Subject: Re: [boost] [General] Always treat std::strings as UTF-8? (was [Process] List of small issues)
From: Artyom (artyomtnk_at_[hidden])
Date: 2011-01-14 03:48:43
> Most platforms have a notion of a 'default' encoding. On Linux, the is
> usually UTF-8 but isn't guaranteed to be. On Windows this is the active
> local codepage (i.e. *not* UTF-8) for char and UCS2 for wchar_t.
> The safest approach (and the one taken by the STL and boost) is to assume
> the strings are in this OS's default encoding unless explicitly known to be
Two problems with this approach:
- Even if the encoding under POSIX platforms is not UTF-8 you will
be still able to open files, close them, stat on them and do any
other operations regardless encoding as POSIX API is encoding
agnostic, this is why it works well.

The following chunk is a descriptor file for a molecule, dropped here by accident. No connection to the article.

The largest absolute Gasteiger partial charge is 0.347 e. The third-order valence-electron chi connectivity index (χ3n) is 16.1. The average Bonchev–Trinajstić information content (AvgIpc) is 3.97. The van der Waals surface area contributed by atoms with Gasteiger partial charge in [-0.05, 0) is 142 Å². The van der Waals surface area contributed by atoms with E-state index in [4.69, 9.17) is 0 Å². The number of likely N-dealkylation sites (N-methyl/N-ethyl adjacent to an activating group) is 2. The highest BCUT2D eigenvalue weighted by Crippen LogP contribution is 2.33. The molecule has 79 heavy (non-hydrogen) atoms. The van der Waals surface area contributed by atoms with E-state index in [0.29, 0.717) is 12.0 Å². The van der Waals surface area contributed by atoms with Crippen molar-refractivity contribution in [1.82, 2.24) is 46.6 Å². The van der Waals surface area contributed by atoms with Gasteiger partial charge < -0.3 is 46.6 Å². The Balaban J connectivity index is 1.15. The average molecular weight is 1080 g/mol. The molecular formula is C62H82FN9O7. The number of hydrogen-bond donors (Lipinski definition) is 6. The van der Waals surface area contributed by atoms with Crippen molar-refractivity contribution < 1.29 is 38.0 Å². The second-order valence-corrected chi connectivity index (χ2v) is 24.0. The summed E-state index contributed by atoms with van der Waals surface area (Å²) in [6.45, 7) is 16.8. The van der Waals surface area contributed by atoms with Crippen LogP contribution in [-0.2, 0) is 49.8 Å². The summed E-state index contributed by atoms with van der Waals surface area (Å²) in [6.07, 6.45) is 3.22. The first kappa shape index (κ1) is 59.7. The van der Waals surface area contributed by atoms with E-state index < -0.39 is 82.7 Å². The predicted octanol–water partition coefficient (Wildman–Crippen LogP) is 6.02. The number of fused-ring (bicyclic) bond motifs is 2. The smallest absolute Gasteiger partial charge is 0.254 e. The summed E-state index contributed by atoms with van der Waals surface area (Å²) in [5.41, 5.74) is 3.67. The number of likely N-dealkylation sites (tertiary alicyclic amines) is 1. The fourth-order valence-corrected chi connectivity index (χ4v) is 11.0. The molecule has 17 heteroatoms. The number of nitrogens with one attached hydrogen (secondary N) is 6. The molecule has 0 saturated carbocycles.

- Under Windows, on the other hand you CAN NOT do everything with narrow
strings. For example you can't create file "×©×××-Ø³ÙØ§Ù
using char * API. And this has very bad consequences.
> This means you can pass these strings around freely without
> worrying about their encoding because, eventually, they get passed to an OS
> call which knows how to handle them.
You can't under Windows... "ANSI" API is limited.
> Alternatively, if you need to manipulate the string you can use the OS's
> character conversion functions to take your default-encoding string,
> convert it to something specific, manipulate the result and then convert it
> back. On Windows you would use MultibyteToWideChar/WideCharToMultibyte
> with the CP_ACP flag.
CP_ACP flag can never be 65001 - UTF-8 so basically you is stuck with same
See my mail with wider description.
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